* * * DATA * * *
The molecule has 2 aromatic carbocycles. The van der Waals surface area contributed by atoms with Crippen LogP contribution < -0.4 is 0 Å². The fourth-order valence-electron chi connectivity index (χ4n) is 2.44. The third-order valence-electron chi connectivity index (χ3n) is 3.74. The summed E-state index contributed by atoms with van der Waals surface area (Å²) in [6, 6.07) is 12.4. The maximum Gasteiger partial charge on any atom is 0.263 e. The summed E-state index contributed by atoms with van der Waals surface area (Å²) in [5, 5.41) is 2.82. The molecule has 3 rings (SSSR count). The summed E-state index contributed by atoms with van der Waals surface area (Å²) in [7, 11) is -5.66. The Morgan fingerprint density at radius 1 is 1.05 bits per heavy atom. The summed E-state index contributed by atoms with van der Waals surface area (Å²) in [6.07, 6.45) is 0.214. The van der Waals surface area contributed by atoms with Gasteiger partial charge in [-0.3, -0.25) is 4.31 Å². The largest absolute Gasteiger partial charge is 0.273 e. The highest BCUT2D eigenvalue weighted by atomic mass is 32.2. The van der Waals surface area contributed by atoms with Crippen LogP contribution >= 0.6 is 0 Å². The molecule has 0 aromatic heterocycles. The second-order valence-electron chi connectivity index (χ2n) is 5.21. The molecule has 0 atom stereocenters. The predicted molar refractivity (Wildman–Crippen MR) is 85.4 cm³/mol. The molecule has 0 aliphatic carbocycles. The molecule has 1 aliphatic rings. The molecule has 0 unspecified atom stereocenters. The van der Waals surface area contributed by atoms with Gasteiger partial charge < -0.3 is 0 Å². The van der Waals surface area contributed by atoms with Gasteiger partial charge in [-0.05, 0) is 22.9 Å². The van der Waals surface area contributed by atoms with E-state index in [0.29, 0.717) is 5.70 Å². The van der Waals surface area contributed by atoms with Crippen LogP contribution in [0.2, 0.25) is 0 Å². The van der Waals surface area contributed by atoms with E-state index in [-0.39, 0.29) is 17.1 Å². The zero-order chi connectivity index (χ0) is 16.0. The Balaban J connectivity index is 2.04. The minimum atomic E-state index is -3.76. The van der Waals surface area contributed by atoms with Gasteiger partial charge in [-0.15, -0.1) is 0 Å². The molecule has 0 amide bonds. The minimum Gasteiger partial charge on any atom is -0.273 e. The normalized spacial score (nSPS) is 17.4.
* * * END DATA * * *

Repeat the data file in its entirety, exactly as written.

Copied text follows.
The molecule has 2 aromatic carbocycles. The van der Waals surface area contributed by atoms with Crippen LogP contribution < -0.4 is 0 Å². The fourth-order valence-electron chi connectivity index (χ4n) is 2.44. The third-order valence-electron chi connectivity index (χ3n) is 3.74. The summed E-state index contributed by atoms with van der Waals surface area (Å²) in [6, 6.07) is 12.4. The maximum Gasteiger partial charge on any atom is 0.263 e. The summed E-state index contributed by atoms with van der Waals surface area (Å²) in [5, 5.41) is 2.82. The molecule has 3 rings (SSSR count). The summed E-state index contributed by atoms with van der Waals surface area (Å²) in [7, 11) is -5.66. The Morgan fingerprint density at radius 1 is 1.05 bits per heavy atom. The summed E-state index contributed by atoms with van der Waals surface area (Å²) in [6.07, 6.45) is 0.214. The van der Waals surface area contributed by atoms with Gasteiger partial charge in [-0.3, -0.25) is 4.31 Å². The largest absolute Gasteiger partial charge is 0.273 e. The highest BCUT2D eigenvalue weighted by atomic mass is 32.2. The van der Waals surface area contributed by atoms with Crippen LogP contribution >= 0.6 is 0 Å². The molecule has 0 aromatic heterocycles. The second-order valence-electron chi connectivity index (χ2n) is 5.21. The molecule has 0 atom stereocenters. The predicted molar refractivity (Wildman–Crippen MR) is 85.4 cm³/mol. The molecule has 0 aliphatic carbocycles. The molecule has 1 aliphatic rings. The molecule has 0 unspecified atom stereocenters. The van der Waals surface area contributed by atoms with Gasteiger partial charge < -0.3 is 0 Å². The van der Waals surface area contributed by atoms with Gasteiger partial charge in [-0.05, 0) is 22.9 Å². The van der Waals surface area contributed by atoms with E-state index in [0.29, 0.717) is 5.70 Å². The van der Waals surface area contributed by atoms with Crippen LogP contribution in [0.2, 0.25) is 0 Å². The van der Waals surface area contributed by atoms with E-state index in [-0.39, 0.29) is 17.1 Å². The zero-order chi connectivity index (χ0) is 16.0. The Balaban J connectivity index is 2.04. The minimum atomic E-state index is -3.76. The van der Waals surface area contributed by atoms with Gasteiger partial charge in [-0.15, -0.1) is 0 Å². The molecule has 0 amide bonds. The minimum Gasteiger partial charge on any atom is -0.273 e. The normalized spacial score (nSPS) is 17.4.